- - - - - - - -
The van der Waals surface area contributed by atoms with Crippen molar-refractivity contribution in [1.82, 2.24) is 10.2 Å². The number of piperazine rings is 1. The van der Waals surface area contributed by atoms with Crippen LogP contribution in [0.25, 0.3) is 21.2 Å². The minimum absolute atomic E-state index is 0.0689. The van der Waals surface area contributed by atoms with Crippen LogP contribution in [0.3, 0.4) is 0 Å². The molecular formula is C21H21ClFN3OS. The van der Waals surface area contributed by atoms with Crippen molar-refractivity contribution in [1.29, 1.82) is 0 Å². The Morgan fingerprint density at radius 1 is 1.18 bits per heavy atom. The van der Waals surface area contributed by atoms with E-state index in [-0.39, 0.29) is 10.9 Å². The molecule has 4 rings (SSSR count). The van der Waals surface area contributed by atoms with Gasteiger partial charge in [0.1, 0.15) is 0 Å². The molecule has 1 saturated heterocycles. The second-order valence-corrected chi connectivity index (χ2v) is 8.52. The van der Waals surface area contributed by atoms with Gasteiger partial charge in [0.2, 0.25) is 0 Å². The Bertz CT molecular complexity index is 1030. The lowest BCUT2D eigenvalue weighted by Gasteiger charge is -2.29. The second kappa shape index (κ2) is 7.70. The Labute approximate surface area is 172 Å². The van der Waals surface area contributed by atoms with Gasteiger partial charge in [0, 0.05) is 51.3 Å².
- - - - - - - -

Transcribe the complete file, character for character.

The van der Waals surface area contributed by atoms with Crippen molar-refractivity contribution in [1.82, 2.24) is 10.2 Å². The number of piperazine rings is 1. The van der Waals surface area contributed by atoms with Crippen LogP contribution in [0.25, 0.3) is 21.2 Å². The minimum absolute atomic E-state index is 0.0689. The van der Waals surface area contributed by atoms with Crippen LogP contribution in [0.3, 0.4) is 0 Å². The molecular formula is C21H21ClFN3OS. The van der Waals surface area contributed by atoms with Crippen molar-refractivity contribution in [1.29, 1.82) is 0 Å². The Morgan fingerprint density at radius 1 is 1.18 bits per heavy atom. The van der Waals surface area contributed by atoms with E-state index in [-0.39, 0.29) is 10.9 Å². The molecule has 4 rings (SSSR count). The van der Waals surface area contributed by atoms with Gasteiger partial charge in [0.1, 0.15) is 0 Å². The molecule has 1 saturated heterocycles. The second-order valence-corrected chi connectivity index (χ2v) is 8.52. The van der Waals surface area contributed by atoms with Gasteiger partial charge in [0.2, 0.25) is 0 Å². The Bertz CT molecular complexity index is 1030. The lowest BCUT2D eigenvalue weighted by Gasteiger charge is -2.29. The second kappa shape index (κ2) is 7.70. The Labute approximate surface area is 172 Å². The van der Waals surface area contributed by atoms with Gasteiger partial charge in [0, 0.05) is 51.3 Å².